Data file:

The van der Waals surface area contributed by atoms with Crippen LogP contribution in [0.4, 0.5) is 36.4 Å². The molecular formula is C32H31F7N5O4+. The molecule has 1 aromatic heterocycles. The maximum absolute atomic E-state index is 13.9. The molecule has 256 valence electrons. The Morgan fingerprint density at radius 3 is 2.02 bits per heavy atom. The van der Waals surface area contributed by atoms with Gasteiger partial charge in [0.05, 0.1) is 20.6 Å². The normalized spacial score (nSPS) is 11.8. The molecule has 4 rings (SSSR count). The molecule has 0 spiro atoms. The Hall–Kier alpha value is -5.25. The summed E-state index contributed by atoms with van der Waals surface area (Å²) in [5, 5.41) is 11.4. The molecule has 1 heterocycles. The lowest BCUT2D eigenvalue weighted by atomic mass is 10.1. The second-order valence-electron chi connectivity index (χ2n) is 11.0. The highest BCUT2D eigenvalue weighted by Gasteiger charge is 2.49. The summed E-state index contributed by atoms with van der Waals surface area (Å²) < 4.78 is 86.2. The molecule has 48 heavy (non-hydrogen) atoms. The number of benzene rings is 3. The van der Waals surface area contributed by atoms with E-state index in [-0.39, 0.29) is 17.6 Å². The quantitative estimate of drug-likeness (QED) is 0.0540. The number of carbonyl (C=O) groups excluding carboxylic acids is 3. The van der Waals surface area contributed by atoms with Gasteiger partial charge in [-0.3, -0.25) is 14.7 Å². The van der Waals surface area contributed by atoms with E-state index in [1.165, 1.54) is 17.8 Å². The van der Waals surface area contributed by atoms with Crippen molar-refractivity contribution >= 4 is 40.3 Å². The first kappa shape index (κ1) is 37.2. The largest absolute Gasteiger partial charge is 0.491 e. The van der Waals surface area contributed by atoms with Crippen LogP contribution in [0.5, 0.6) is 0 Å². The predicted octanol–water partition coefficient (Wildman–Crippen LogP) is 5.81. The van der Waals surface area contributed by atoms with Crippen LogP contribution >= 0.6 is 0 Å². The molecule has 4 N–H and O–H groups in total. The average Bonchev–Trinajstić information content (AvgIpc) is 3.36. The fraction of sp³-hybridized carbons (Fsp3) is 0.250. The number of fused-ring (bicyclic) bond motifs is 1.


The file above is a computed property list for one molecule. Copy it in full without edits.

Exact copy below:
The van der Waals surface area contributed by atoms with Crippen LogP contribution in [0.4, 0.5) is 36.4 Å². The molecular formula is C32H31F7N5O4+. The molecule has 1 aromatic heterocycles. The maximum absolute atomic E-state index is 13.9. The molecule has 256 valence electrons. The Morgan fingerprint density at radius 3 is 2.02 bits per heavy atom. The van der Waals surface area contributed by atoms with Gasteiger partial charge in [0.05, 0.1) is 20.6 Å². The normalized spacial score (nSPS) is 11.8. The molecule has 4 rings (SSSR count). The molecule has 0 spiro atoms. The Hall–Kier alpha value is -5.25. The summed E-state index contributed by atoms with van der Waals surface area (Å²) in [5, 5.41) is 11.4. The molecule has 1 heterocycles. The lowest BCUT2D eigenvalue weighted by atomic mass is 10.1. The second-order valence-electron chi connectivity index (χ2n) is 11.0. The highest BCUT2D eigenvalue weighted by Gasteiger charge is 2.49. The summed E-state index contributed by atoms with van der Waals surface area (Å²) < 4.78 is 86.2. The molecule has 48 heavy (non-hydrogen) atoms. The number of benzene rings is 3. The van der Waals surface area contributed by atoms with E-state index in [-0.39, 0.29) is 17.6 Å². The quantitative estimate of drug-likeness (QED) is 0.0540. The number of carbonyl (C=O) groups excluding carboxylic acids is 3. The van der Waals surface area contributed by atoms with Gasteiger partial charge in [-0.3, -0.25) is 14.7 Å². The van der Waals surface area contributed by atoms with E-state index in [1.165, 1.54) is 17.8 Å². The van der Waals surface area contributed by atoms with Crippen molar-refractivity contribution >= 4 is 40.3 Å². The first kappa shape index (κ1) is 37.2. The largest absolute Gasteiger partial charge is 0.491 e. The van der Waals surface area contributed by atoms with Crippen LogP contribution in [0.5, 0.6) is 0 Å². The predicted octanol–water partition coefficient (Wildman–Crippen LogP) is 5.81. The van der Waals surface area contributed by atoms with Crippen LogP contribution >= 0.6 is 0 Å². The molecule has 4 N–H and O–H groups in total. The average Bonchev–Trinajstić information content (AvgIpc) is 3.36. The fraction of sp³-hybridized carbons (Fsp3) is 0.250. The number of fused-ring (bicyclic) bond motifs is 1.